Photo by Melody

PlantFiles: Parrot's Beak
Heliconia psittacorum 'Lady Di'

Family: Heliconiaceae
Genus: Heliconia (hel-ih-KOH-nee-uh) (Info)
Species: psittacorum (sit-a-KOR-um) (Info)
Cultivar: Lady Di

One vendor has this plant for sale.

5 members have or want this plant for trade.

Tropicals and Tender Perennials

36-48 in. (90-120 cm)

Unknown - Tell us

USDA Zone 9b: to -3.8 C (25 F)
USDA Zone 10a: to -1.1 C (30 F)
USDA Zone 10b: to 1.7 C (35 F)
USDA Zone 11: above 4.5 C (40 F)

Sun Exposure:
Sun to Partial Shade

Unknown - Tell us

Bloom Color:
Pale Yellow

Bloom Time:
Late Summer/Early Fall

Unknown - Tell us

Other details:
Unknown - Tell us

Soil pH requirements:
Unknown - Tell us

Patent Information:
Unknown - Tell us

Propagation Methods:
By dividing rhizomes, tubers, corms or bulbs (including offsets)

Seed Collecting:
Allow seedheads to dry on plants; remove and collect seeds
Properly cleaned, seed can be successfully stored

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There are a total of 10 photos.
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5 positives
2 neutrals
1 negative

Gardeners' Notes:

Positive KleeKlee On Jul 17, 2012, KleeKlee from Fort Lauderdale, FL wrote:

It's only my second year with a garden, but I love how my Lady Di psittacorum are blooming year round in South Florida.
However, the leaves on some have turned completely yellow. Is it too much sun? The grouping that has turned yellow receives 90% sun despite my attempt to shade them under a banana stand. And I do cut them sometimes. The ones under an awning look much healthier.

And a question regarding heliconia rostrata: Where on the plant do you cut them after they bloom in order to encourage more blooms... all the way to the ground or just under the bract? A photo or instructional video would help if you know of any. Thanks!

Negative fairbt On Nov 30, 2009, fairbt from Palm Beach Gardens, FL (Zone 10a) wrote:

In our development the original developer planted Lady Di's in two places. One in areas surrounded by pavers and the other in the open as part of hedges, etc. Our landscape committee has deemed this plant as a very invasive plant for the same reason that some of the posters have stated, they pop where you did not plant them, including other people's property. We have had to remove stray plants from numerous locations where they did not belong. We do not have an issue with plants surrounded by pavers or in pots. And, we did not outlaw all Heliconia, just H. psittacorum.

Neutral bobd441 On May 24, 2008, bobd441 from Boca Raton, FL wrote:

Since moving to Boca Raton in 2003, and buying a house where there were about 10 of these plants in a small planter on the patio, I transplanted them successfully to other locations around the property.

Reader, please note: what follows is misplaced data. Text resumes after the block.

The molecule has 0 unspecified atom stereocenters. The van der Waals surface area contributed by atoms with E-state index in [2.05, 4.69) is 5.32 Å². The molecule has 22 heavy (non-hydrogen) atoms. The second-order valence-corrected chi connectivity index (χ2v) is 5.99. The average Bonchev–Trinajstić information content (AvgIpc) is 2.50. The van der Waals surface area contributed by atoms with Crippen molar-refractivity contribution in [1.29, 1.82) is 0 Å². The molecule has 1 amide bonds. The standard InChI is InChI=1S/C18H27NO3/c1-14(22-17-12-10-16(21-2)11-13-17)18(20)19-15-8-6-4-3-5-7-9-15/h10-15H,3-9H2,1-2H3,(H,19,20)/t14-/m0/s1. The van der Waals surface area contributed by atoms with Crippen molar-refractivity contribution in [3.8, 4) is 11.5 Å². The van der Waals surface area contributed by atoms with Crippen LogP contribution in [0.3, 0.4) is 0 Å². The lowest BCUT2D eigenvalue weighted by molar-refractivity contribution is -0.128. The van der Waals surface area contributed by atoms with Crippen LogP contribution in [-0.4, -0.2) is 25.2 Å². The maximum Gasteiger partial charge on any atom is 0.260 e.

They seem to be a very hardy plant, needing no attention, other than pulling out the old stalks, once the flower is dead.

However, they do grow out on their own, showing up in the lawn, and even growing under cement dividers of planters. Just mowing them down doesn't stop them from spreading.

They are a bright source of color for the landscape, and the flowers last a long time.

I am what I think of as a 'relaxed grower', meaning that I let things grow as they might, until I feel the need to move things around or get rid of things.

My personal definition of a 'weed' is a plant of some sort, which you don't want. Some 'weeds' are interesting and pretty, and I will let it grow.

Positive skaz421 On Jul 2, 2006, skaz421 from Wesley Chapel, FL (Zone 9a) wrote:

I bought this plant at one of the USF Botanical Gardens plant sales. It flowered before any of my other Heliconias. It's easy enough to grow - I haven't had the chance to fertilize it yet.

Positive LaLambchop On Jul 22, 2005, LaLambchop from Chapin, SC (Zone 7b) wrote:

Gorgeous color and easy to grow. Tolerates Florida summer heat well if partly shaded and kept moist.

Neutral corky59 On Dec 18, 2004, corky59 from Lakeland, FL wrote:

I am in lakeland fla. this plant does well here but i was disappointed in the colors. i may need to enrich soil? let me know what to do. the plants were sorta dull? could it have been all the rain from the hurricanes? awaiting a reply. thanks, marilynne

Positive SOCALBOY122162 On Dec 17, 2004, SOCALBOY122162 from Venice, FL (Zone 9b) wrote:

I encourage all Florida residents in zone 9b/10a to try this as well as all other psittacora in protected locations. This is a stunning cultivar, a living tribute to Princess Diana.

Positive punaheledp On Jul 19, 2004, punaheledp from Kailua, HI (Zone 11) wrote:

This is the same as or very similar to cultivar "Lizzette". While I don't care for many of the larger heliconia, I do think the many psitticorum very nice. Just split my potted 1 into 3 pots (easy to do, as least while still relatively small), so they have more room to grow while I prepare an area to plant. Description of Lizzette: bract dark red shading down to pink, with cream yellow septals banded with green/black at the tips. semi-dwarf 2-1/2'-5'


This plant has been said to grow in the following regions:

Boca Raton, Florida (2 reports)
Fort Lauderdale, Florida
Jacksonville, Florida
Maitland, Florida
Miami, Florida
Tampa, Florida
Venice, Florida
Venus, Florida
West Palm Beach, Florida
Winter Haven, Florida
Zephyrhills, Florida
Honolulu, Hawaii
Kailua, Hawaii
Vieques, Puerto Rico
Austin, Texas
Canyon Lake, Texas
Friendswood, Texas
Santa Fe, Texas

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